How To: Twitter's Massive Security Flaw Makes Your Password Easy to Hack

Twitter's Massive Security Flaw Makes Your Password Easy to Hack

What's your Twitter handle worth? If it's considered "desirable" (aka short and simple), it'll get you around 100 bucks, or, if you prefer, the affections of a teenage girl.

A user with the handle @blanket found out the hard way that Twitter's security is atrocious when his account was hacked by a group of teenaged hackers "for money and sex."

Daniel Dennis Jones got an email saying his Twitter password had been reset, so he logged on to change it, thinking someone had tried and failed to hack him. When he got there, he found that his handle had been changed and completely taken over by someone else. Even worse, he found it listed for sale on a site called ForumKorner where people can buy and sell usernames for online games.

The hackers figured out how to exploit a hole in Twitter's security so they could steal hard-to-get handles and sell or give them away to friends (and crushes).

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The atrocious security flaw that allowed this to happen is simple. Like most sites, Twitter blocks or flags an account after a certain number of failed login attempts, but only if they're all coming from the same IP address. So as long as the attempts look like they're coming from different IPs, hackers can basically try as many different passwords as they want until they crack it.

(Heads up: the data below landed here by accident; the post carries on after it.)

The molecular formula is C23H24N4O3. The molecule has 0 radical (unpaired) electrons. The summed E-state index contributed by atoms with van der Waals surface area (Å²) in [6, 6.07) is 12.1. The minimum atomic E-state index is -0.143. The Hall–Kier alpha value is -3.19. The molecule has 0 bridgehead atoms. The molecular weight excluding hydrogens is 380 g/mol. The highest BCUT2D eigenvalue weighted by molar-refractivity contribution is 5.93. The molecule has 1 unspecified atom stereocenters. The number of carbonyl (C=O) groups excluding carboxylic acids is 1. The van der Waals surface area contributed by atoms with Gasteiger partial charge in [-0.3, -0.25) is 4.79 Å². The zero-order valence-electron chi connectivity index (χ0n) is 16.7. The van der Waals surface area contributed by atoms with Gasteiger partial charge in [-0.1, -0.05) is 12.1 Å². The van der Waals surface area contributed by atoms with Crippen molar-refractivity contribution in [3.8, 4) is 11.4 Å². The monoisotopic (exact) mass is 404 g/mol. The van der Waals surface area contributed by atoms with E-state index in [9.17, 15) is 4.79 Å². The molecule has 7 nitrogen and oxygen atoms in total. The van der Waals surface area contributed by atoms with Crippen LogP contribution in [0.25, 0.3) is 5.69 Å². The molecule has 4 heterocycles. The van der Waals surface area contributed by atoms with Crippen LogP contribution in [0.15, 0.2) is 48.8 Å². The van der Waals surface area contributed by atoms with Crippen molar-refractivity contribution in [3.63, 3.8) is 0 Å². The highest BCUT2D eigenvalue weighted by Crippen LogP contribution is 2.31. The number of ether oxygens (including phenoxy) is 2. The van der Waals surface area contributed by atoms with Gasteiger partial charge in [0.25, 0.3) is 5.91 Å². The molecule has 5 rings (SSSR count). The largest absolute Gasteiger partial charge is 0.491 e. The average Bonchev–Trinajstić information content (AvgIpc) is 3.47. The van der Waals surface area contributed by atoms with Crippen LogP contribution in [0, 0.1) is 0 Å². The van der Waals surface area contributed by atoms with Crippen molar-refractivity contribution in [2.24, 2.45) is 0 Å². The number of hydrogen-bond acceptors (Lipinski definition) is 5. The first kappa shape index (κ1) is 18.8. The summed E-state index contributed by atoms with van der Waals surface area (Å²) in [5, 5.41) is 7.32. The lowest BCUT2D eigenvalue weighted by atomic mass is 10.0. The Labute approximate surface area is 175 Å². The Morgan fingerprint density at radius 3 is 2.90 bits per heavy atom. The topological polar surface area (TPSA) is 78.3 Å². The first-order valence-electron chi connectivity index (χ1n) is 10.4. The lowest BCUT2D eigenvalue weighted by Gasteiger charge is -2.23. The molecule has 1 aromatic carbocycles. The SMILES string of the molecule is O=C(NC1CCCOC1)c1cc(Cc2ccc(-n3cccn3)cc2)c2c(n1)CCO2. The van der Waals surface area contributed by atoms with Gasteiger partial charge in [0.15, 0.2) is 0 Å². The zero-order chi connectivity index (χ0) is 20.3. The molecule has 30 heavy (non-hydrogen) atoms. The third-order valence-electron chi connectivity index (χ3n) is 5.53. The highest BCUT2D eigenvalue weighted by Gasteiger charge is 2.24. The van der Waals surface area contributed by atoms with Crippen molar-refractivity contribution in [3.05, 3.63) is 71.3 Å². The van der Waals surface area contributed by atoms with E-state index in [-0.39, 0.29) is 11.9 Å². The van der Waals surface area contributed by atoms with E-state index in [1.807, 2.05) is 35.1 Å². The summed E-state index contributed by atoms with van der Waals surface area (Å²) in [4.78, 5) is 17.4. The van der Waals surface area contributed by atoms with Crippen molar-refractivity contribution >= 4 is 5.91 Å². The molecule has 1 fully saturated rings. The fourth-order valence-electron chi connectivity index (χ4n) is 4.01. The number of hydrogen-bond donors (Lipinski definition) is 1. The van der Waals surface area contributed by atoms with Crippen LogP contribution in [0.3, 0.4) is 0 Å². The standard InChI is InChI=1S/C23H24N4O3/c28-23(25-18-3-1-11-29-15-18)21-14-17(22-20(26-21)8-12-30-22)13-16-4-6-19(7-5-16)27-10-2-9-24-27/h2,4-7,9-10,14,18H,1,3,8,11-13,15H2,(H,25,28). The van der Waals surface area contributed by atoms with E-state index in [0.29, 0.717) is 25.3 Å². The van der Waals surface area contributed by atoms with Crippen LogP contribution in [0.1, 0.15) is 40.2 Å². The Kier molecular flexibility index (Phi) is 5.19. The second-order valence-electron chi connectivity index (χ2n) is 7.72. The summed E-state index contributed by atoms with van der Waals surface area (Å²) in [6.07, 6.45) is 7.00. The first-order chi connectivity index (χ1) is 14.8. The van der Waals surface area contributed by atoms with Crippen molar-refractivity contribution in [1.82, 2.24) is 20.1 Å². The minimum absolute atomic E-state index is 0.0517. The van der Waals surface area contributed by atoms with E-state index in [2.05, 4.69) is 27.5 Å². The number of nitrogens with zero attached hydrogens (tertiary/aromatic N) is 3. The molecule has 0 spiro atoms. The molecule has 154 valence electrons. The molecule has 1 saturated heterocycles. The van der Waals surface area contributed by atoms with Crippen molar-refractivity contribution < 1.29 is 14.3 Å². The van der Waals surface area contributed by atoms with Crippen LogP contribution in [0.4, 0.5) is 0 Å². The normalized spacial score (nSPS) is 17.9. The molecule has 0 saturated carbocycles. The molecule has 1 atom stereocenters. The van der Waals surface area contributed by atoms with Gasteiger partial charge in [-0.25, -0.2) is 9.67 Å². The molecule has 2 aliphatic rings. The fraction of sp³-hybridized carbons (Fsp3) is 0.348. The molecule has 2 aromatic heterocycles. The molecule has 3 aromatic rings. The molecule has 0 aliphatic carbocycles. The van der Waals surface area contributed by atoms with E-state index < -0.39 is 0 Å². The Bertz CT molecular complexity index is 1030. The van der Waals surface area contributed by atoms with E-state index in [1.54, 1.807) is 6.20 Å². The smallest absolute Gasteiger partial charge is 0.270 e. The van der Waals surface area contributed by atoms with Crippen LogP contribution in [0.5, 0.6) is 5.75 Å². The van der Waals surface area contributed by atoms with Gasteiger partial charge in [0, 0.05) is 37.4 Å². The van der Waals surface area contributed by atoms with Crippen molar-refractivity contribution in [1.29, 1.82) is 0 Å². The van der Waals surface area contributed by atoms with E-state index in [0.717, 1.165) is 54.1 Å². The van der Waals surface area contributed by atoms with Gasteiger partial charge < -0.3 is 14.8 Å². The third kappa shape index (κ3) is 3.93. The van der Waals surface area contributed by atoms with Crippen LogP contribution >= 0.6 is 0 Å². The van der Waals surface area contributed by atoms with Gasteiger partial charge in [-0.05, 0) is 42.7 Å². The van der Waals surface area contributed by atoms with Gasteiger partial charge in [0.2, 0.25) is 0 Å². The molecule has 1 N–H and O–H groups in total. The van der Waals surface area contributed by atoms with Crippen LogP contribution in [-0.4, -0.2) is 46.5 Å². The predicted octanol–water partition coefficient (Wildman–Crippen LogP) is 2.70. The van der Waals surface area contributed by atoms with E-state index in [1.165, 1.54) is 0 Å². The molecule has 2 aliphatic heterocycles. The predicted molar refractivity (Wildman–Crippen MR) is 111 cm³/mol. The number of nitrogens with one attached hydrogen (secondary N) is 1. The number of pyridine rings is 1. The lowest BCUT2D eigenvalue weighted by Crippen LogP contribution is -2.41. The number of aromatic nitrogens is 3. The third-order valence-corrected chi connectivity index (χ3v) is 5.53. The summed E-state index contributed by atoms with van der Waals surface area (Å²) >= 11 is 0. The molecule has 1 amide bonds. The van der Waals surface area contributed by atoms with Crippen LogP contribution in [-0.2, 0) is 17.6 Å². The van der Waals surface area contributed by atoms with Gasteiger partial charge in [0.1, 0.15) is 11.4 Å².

How to Prevent Getting Hacked

Until Twitter (hopefully) fixes this loophole, the only thing you can do is make your account as secure as possible. Daniel admits that his password wasn't very strong, so a good first step would be to make your password as secure as possible.

You can also tweak your settings so that you have to give personal information in order to reset your password. Just go to Account Settings, then find the box marked Require personal information to reset my password. When this is enabled, you'll have to enter your email address or phone number to do a password reset, which brings us to our next point...

It's also always a good idea to use an email address for your social media accounts that's different from your primary or public one. If you use the same email address for everything, once someone has access to it they can get into almost anything else. If you use Gmail, you should also enable 2-step verification on your account.

You can read more about Daniel's awful experience here, or get his personal tweet-by-tweet chronicle on Storify.

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Photo by Buzzfeed

1 Comment

I just read through some of the story on storify and I have to say, that was quite the saga. On the bright side, due to all the attention he's gotten, it looks like he was able to get his username back!

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